Today hundreds of Vietnam veterans and their families gathered in the Missouri State Capitol, where they were honored by members of the House as well as Governor Mike Parson and Lieutenant Governor Mike Kehoe.
The ceremony was part of the continuing commemoration of the 50th anniversary of that conflict.
“It is our hope that today and each day forward that you will always know that your state legislature, along with those serving in the executive and the judicial branch and the people of our great State of Missouri have not forgotten you, our Vietnam veterans, and we will never forget your service. To you we are forever grateful,” Grant City Representative Allen Andrews (R) told the veterans and family members who filled the rotunda.
Andrews spearheaded the ceremony, which continues an annual tradition started by former state representative Pat Conway (D-St. Joseph) who left the legislature due to term limits.
“Unfortunately [for] many of you here today this will be the first time that you have been honored. This potentially may be the first time that you have been offered a sincere, ‘Thank you,’ for your service to our state and to our nation,” said Andrews.
Governor Parson, who served 6 years in the Army, said it wasn’t until he wore the uniform that he understood the importance of the U.S. flag and the Pledge of Allegiance.
“When I did figure out what it all meant, it wasn’t about me wearing the uniform. It wasn’t necessarily about you wearing the uniform. It was about all the people that wore the uniform before me and you. It was about the sacrifices they made for our county,” said Parson. “The only reason that we’re all here today, the only reason all of us have lived the American dream … is because of the sacrifices people made before you – the sacrifices to this country, to this service. They stood on solid ground for me and you.”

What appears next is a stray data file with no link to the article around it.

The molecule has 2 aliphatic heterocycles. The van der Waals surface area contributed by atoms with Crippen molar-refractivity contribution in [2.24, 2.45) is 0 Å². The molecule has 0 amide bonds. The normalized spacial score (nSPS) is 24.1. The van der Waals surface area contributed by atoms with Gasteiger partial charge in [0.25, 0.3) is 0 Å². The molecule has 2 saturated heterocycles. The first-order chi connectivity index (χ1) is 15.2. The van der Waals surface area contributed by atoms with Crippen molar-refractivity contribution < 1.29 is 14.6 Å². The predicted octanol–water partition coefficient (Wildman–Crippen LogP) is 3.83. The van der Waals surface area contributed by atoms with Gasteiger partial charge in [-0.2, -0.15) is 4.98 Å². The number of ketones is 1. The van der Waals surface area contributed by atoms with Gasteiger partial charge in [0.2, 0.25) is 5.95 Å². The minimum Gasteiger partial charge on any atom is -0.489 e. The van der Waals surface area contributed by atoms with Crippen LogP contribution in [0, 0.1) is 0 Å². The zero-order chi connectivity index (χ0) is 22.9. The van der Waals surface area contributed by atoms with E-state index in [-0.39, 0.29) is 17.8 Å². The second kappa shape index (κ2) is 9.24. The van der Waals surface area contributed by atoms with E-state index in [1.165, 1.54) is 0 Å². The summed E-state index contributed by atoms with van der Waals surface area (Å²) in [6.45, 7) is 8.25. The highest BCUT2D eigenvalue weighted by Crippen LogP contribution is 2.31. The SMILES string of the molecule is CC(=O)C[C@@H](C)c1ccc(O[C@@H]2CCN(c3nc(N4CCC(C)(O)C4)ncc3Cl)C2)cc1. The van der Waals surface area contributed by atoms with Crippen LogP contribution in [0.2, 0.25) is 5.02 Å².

Parson said he also wanted to thank another group, “that normally don’t get to be recognized and sometimes we take them for granted.”
“Today I also want to say, ‘thank you,’ to the mothers, fathers, wives, children, relatives, and friends that so many times worried and prayed for us while we were overseas, while we were gone from home. They truly deserve distinction themselves for their service to the country by helping us when we served,” said Parson.
All the veterans who attended were pinned with a lapel pin proclaiming the 50th anniversary of the Vietnam War. The pins were meant to recognize, thank, and honor those who served in that conflict. The pins were presented by the Governor, Lieutenant Governor, and several House members.
“Allow me to offer you our most sincere gratitude for the selfless service that you have provided to our country. This is a nation that is rich in tradition of heroism, of bravery, that is exhibited by outstanding individuals like you – Americans who put love of country before love of self,” said Andrews.